The Fairytale Princess has a double sided face – one where she closes her eyes and puckers up while she prepares to drop a wet smooth on her froggy prince. There are just so many great applications for her alternate face!
If you’re into Castle or Medieval themed LEGO, the Hennin is surely one of the most exciting accessories from Series 12. The accuracy of the hennin is impressive, with the white fabric that’s attached to the tip of the cone. Her braided auburn hair is fused to the headpiece and I’m really glad that it’s made out of regular plastic.
The painting on the hennin is a little sloppy, especially the white bits where you can see that it bleeds into the purple areas. It’s a minor irritant, but it does raise concerns that LEGO’s standards are slipping – especially since the Collectible Minifigures are notorious for inconsistent quality (don’t get me started on the legs) due to them being manufactured in China.
Despite the tiny flaw, the Fairytale Princess is still a remarkable minifig and can be considered as the next evolution in female Castle minifigures.
How To Find One: The Fairytale Princess has an easily identifiable element – her sloped dress piece. But be aware that it’s not the wizard. The Wizard also has a cone shaped headpiece, but it doesn’t have the hairpiece that protrudes from it. The Wizard also has different contents such as his staff – using a process of elimination should allow you to easily tell the Fairytale Princess apart from the Wizard.
Minifig Rating: 4/5
Pizza Delivery Man “Hi! Did somebody here order a pizza?”
Who’s that at the door? It’s the friendly neighborhood Pizza Delivery Man! As the newest delivery guy at Papa Brickolini’s Pizzeria, he’s still got a lot to learn. He had no idea that carrying piping hot pizzas all around town required so many different job skills!
Not only does he have to ride his bike from house to house, but sometimes he needs to use a skateboard or a jetski, and once he even ended up in a high-speed car chase after a brick-stealing burglar for some reason that he still isn’t sure about. All that, and he still has to deliver his pizzas on time, every time!
Here’s a delightful civilian character that will fit right into any regular City or town scene – a Pizza Delivery Man. Not sure if Man is the right term, as he looks more like a teenager because of his pimply face and braces. His facial features are one of my favourite things about the Pizza Delivery Man – we only ever get really young children or adults as minifigure characters, so a teenager is a nice addition to the LEGO’s minifigure repertoire.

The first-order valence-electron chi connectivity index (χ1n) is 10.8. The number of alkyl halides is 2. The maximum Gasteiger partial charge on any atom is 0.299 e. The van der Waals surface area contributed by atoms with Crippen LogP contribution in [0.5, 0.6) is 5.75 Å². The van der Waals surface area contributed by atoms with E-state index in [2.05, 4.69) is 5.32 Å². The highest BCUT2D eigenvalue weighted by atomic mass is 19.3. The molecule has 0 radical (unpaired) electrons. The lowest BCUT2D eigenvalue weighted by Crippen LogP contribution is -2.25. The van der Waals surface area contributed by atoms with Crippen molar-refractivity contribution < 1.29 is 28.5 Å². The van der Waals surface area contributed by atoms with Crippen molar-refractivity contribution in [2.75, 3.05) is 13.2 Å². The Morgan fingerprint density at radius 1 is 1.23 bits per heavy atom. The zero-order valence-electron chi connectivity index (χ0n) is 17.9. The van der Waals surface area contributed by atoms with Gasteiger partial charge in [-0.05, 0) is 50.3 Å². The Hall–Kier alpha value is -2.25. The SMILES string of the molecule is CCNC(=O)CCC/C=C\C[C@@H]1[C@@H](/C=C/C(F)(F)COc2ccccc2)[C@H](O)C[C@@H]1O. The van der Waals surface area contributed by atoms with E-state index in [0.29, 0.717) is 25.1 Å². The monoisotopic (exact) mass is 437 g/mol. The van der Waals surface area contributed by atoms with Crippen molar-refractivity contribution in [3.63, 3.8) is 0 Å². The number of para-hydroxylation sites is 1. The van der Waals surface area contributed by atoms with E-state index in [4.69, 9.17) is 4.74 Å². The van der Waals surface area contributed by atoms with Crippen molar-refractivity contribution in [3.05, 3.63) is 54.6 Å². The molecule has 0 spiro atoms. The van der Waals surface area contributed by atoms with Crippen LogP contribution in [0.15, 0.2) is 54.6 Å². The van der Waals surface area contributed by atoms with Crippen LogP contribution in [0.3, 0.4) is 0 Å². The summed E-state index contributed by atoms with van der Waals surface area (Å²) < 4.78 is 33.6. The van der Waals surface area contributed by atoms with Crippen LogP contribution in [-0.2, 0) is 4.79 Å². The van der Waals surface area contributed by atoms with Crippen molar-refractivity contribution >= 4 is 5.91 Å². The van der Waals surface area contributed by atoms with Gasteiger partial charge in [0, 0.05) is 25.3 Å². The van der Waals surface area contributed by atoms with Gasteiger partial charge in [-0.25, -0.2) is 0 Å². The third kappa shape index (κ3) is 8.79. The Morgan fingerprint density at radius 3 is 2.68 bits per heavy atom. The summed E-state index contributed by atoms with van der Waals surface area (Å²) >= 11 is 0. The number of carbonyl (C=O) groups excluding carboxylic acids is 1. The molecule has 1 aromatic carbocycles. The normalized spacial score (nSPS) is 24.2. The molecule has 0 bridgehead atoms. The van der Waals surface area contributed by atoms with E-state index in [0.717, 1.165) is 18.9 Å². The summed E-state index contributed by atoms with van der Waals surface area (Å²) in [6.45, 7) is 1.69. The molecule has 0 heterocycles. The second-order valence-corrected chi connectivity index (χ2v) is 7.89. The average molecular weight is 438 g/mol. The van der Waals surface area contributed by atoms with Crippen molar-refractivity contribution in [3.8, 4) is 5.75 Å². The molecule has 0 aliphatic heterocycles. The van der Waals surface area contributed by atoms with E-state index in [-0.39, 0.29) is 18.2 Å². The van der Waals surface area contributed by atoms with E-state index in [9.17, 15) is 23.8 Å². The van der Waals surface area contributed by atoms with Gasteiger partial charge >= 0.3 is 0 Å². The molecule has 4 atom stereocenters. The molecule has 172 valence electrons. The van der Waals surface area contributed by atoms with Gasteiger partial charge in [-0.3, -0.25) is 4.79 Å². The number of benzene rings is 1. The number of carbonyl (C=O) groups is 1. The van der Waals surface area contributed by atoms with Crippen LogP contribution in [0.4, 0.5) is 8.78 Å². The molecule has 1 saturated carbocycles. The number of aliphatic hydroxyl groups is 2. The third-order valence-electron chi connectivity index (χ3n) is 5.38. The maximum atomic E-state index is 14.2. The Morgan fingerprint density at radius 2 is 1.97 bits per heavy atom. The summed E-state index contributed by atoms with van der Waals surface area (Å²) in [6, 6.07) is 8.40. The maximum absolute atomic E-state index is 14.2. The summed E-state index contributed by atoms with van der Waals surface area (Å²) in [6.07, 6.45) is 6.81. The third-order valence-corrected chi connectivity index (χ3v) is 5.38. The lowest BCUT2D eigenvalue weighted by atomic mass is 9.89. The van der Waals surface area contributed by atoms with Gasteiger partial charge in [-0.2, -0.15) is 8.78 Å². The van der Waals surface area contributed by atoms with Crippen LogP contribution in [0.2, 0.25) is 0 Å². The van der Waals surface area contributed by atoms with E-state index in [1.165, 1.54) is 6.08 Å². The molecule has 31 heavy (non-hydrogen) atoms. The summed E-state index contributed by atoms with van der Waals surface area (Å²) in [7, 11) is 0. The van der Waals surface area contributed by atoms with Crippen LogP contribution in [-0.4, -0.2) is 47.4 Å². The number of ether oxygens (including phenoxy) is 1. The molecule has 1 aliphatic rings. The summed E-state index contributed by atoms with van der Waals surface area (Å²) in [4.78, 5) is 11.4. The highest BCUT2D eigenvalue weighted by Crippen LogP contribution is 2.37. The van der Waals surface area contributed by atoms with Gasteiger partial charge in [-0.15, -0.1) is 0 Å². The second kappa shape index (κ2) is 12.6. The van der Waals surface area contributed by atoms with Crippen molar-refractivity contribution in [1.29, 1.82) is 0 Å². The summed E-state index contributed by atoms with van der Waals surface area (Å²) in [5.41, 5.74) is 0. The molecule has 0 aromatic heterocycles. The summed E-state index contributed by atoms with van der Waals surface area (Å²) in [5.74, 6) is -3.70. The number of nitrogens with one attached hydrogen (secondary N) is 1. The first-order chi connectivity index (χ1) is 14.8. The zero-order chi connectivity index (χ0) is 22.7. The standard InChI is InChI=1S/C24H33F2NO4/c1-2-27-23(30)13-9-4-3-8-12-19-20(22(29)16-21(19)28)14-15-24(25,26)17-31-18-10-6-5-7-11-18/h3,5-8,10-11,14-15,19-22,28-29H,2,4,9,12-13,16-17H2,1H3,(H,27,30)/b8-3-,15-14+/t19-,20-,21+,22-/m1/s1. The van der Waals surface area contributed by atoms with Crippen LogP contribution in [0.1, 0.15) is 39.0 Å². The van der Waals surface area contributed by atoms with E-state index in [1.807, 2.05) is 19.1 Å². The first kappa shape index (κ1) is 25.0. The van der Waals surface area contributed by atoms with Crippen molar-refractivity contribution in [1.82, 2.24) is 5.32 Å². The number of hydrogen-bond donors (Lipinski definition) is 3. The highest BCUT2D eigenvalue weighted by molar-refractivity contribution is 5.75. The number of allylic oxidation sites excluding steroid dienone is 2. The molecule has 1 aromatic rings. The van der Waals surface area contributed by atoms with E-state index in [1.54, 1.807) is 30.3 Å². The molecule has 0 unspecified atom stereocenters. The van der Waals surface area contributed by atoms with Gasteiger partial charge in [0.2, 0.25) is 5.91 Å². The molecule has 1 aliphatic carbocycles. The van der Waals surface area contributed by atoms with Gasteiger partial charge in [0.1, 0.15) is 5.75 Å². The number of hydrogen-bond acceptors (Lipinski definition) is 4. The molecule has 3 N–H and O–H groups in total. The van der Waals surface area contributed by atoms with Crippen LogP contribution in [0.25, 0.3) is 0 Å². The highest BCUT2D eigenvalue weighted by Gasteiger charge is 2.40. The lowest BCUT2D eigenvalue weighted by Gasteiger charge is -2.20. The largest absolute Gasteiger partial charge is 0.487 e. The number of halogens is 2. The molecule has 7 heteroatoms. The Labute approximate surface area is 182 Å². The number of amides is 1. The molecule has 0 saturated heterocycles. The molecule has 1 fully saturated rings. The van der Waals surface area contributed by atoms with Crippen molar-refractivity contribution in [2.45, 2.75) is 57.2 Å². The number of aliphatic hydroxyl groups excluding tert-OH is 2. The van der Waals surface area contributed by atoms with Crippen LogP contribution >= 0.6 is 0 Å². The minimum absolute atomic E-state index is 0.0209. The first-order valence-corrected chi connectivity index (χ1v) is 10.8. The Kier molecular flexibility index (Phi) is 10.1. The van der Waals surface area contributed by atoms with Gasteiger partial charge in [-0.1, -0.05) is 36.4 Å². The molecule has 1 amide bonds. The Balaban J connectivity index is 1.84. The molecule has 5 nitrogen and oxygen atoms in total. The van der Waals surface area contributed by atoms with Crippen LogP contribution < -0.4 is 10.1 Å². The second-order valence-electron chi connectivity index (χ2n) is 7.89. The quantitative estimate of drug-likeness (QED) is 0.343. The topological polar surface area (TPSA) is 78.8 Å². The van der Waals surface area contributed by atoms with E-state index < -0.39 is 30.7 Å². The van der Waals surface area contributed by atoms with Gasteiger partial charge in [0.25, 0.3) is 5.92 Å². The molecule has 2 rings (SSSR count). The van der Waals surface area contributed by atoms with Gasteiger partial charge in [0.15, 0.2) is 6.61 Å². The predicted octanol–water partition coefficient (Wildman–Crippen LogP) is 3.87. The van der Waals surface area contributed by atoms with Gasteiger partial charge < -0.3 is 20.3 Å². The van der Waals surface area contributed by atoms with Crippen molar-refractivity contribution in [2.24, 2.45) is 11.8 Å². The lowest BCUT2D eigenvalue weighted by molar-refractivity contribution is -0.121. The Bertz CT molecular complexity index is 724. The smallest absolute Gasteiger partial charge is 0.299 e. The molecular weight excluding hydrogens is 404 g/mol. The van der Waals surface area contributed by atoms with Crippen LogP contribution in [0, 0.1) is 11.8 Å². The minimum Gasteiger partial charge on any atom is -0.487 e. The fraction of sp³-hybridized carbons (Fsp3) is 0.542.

For his outfit, he has a polo t-shirt in the colours as the Italian flag that has several grease stains on it, which makes him look like an authentic Pizza Delivery Guy. Rounding out his franchise uniform is another novelty baseball cap, which has a pizza logo printed on it.
The two accessories included with the Pizza Delivery Man are pretty sweet. One’s a printed tile (I love printed tiles) pizza box and the other is an update to a very classic LEGO element – the printed round pizza tile.
The updated pizza features a lot more toppings such as pepperoni, green capsicum as well as the visible tomato base under all that cheese. It looks incredibly delicious and is a great new food-themed part.
I don’t mean to nitpick but the Pizza Delivery Man’s arms and hands are so mismatched that it bothers me more than cold pizza. This picture doesn’t do it justice as it looks much worse than in the photo above.
Despite that niggling detail, the Pizza Delivery Man is a solid addition to the LEGO Minifigures cast and your city’s pizza joint. I’ve always been a fan of more civilian type characters and it’s refreshing to have more occupations to choose from because frankly, the City minifigures tend to fall into extremely homogenized roles like cops or drivers.